Tuesday, March 27, 2012

Awards, Cheese, and Unusual Birds


I'm overdue in thanking my kindly fellow bloggers for the bloggy awards they've sent my way.

I've been rambling on my sewing blog for three years now and am very grateful for all of you, my readers. I appreciate the virtual interaction with my fellow sewists (via blogs, flickr, and patternreview, and email) more than I ever dreamed I would.

And now for the awards:


The Versatile Blogger award is from Elizabeth, the musician-sewist of ~E Made This. Check out her amazing jeans with buttoned leg vents.

The Liebster Blog award is from Molly, the funny engineer sewist of Toferet's Empty Bobbin. She's sewing her own wedding dress. Eek!


And three people have passed on the Sunshine Award:

Becky, another musician-sewist, of Sew and So. She loves to knit, do refashions, and make Anthropologie knock-offs (custom-made and at a lower price point, to boot).

Sandi, the insanely-prolific sewist, of Sew Much, So Stylin', So Fast, also teaches school, and is uber-organized (at least when it comes to fabric!).

And...

The philosophical Urban Rustic of The Makings of the Urban Rustic. We share a love of 70s fashion, but she manages to sew her 70s patterns instead of just drooling over them (:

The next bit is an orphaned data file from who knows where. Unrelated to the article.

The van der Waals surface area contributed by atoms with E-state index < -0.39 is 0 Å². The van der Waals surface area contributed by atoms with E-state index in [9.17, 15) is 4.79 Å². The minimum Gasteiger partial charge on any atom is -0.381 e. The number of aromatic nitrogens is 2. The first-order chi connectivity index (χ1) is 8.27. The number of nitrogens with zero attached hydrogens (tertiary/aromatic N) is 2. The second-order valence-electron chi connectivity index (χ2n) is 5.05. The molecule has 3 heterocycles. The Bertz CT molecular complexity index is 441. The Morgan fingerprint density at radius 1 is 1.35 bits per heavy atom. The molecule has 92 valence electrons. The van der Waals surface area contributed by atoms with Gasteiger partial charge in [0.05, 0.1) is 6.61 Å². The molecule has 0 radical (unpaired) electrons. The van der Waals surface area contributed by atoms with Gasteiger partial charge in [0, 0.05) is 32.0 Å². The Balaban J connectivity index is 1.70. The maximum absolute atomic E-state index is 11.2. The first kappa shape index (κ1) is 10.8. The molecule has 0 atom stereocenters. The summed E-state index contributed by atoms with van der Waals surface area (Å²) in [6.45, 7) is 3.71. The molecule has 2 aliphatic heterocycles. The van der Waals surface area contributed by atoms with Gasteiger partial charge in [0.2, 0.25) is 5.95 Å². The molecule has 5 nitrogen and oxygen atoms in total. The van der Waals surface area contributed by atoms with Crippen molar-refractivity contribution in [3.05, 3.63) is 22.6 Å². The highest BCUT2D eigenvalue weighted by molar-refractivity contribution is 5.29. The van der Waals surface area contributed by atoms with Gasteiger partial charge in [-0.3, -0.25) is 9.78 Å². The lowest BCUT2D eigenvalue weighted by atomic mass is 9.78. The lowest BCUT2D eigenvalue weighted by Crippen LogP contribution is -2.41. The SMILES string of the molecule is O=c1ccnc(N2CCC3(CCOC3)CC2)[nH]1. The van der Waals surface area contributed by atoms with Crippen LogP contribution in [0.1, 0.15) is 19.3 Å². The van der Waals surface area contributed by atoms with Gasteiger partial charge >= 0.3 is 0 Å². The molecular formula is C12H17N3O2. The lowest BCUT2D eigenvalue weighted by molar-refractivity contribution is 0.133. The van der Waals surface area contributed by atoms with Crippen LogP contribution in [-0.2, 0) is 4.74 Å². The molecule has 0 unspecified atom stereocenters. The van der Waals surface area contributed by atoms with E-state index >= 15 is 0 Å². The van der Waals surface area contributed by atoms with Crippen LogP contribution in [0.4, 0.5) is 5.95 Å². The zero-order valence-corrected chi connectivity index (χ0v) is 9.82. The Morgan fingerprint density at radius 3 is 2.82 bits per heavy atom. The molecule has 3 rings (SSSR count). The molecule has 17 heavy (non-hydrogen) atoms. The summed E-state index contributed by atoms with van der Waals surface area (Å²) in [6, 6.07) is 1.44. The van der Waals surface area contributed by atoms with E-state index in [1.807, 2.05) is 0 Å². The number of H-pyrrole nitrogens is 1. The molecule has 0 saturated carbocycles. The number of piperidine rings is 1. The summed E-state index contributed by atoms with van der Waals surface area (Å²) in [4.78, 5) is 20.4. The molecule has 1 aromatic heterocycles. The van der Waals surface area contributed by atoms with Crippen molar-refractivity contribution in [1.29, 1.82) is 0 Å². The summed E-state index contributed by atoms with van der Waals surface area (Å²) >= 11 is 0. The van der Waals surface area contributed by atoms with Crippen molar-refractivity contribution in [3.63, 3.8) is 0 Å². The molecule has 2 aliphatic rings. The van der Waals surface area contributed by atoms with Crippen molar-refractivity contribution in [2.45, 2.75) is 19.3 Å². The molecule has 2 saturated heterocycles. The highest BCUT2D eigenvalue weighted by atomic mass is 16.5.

Instead of trying to follow the rules of three different bloggy awards, I will give you two 21 wale factoids - and you can participate, too!

Question #1. What's my favorite cheese?

My long-time answer has been smoked gouda, but the recent appearance of chipotle cheddar at our local Target has made me waver a bit in my commitment.


The phrase "Limited Time Only" makes me nervous. It would be a travesty if they stopped making it.

This past summer we visited Thunder Oak Cheese Farm, the only Gouda cheese maker in Canada. The owners are transplants from Holland, so we can be sure the gouda is genuine. They had umpteen varieties of cheese, all of them gouda. Yum!

The truth is, I'm a cheese fanatic.